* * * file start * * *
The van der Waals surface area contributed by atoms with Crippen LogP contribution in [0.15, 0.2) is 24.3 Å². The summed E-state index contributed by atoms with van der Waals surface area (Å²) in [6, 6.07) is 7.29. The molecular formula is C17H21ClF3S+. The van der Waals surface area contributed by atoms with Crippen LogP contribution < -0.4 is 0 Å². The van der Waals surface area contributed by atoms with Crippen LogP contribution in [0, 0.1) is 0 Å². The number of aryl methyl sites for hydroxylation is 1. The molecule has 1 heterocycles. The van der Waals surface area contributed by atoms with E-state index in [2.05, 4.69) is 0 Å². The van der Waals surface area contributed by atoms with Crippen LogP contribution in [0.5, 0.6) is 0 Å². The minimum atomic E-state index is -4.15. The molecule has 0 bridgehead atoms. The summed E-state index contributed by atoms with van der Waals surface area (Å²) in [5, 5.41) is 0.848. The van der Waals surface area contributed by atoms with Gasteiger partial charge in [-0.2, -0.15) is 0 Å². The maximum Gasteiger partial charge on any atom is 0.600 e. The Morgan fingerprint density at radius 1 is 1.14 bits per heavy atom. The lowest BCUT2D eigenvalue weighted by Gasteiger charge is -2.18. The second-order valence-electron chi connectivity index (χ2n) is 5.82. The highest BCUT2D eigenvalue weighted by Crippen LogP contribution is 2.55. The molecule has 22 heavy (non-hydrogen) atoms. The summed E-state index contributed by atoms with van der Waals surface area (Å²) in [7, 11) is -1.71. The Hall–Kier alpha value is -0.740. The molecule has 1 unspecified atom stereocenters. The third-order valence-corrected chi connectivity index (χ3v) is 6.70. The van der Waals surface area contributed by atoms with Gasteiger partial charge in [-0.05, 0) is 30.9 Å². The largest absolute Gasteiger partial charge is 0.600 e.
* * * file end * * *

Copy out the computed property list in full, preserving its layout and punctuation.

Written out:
The van der Waals surface area contributed by atoms with Crippen LogP contribution in [0.15, 0.2) is 24.3 Å². The summed E-state index contributed by atoms with van der Waals surface area (Å²) in [6, 6.07) is 7.29. The molecular formula is C17H21ClF3S+. The van der Waals surface area contributed by atoms with Crippen LogP contribution < -0.4 is 0 Å². The van der Waals surface area contributed by atoms with Crippen LogP contribution in [0, 0.1) is 0 Å². The number of aryl methyl sites for hydroxylation is 1. The molecule has 1 heterocycles. The van der Waals surface area contributed by atoms with E-state index in [2.05, 4.69) is 0 Å². The van der Waals surface area contributed by atoms with Crippen LogP contribution in [0.5, 0.6) is 0 Å². The minimum atomic E-state index is -4.15. The molecule has 0 bridgehead atoms. The summed E-state index contributed by atoms with van der Waals surface area (Å²) in [5, 5.41) is 0.848. The van der Waals surface area contributed by atoms with Gasteiger partial charge in [-0.2, -0.15) is 0 Å². The maximum Gasteiger partial charge on any atom is 0.600 e. The Morgan fingerprint density at radius 1 is 1.14 bits per heavy atom. The lowest BCUT2D eigenvalue weighted by Gasteiger charge is -2.18. The second-order valence-electron chi connectivity index (χ2n) is 5.82. The highest BCUT2D eigenvalue weighted by Crippen LogP contribution is 2.55. The molecule has 22 heavy (non-hydrogen) atoms. The summed E-state index contributed by atoms with van der Waals surface area (Å²) in [7, 11) is -1.71. The Hall–Kier alpha value is -0.740. The molecule has 1 unspecified atom stereocenters. The third-order valence-corrected chi connectivity index (χ3v) is 6.70. The van der Waals surface area contributed by atoms with Gasteiger partial charge in [-0.05, 0) is 30.9 Å². The largest absolute Gasteiger partial charge is 0.600 e.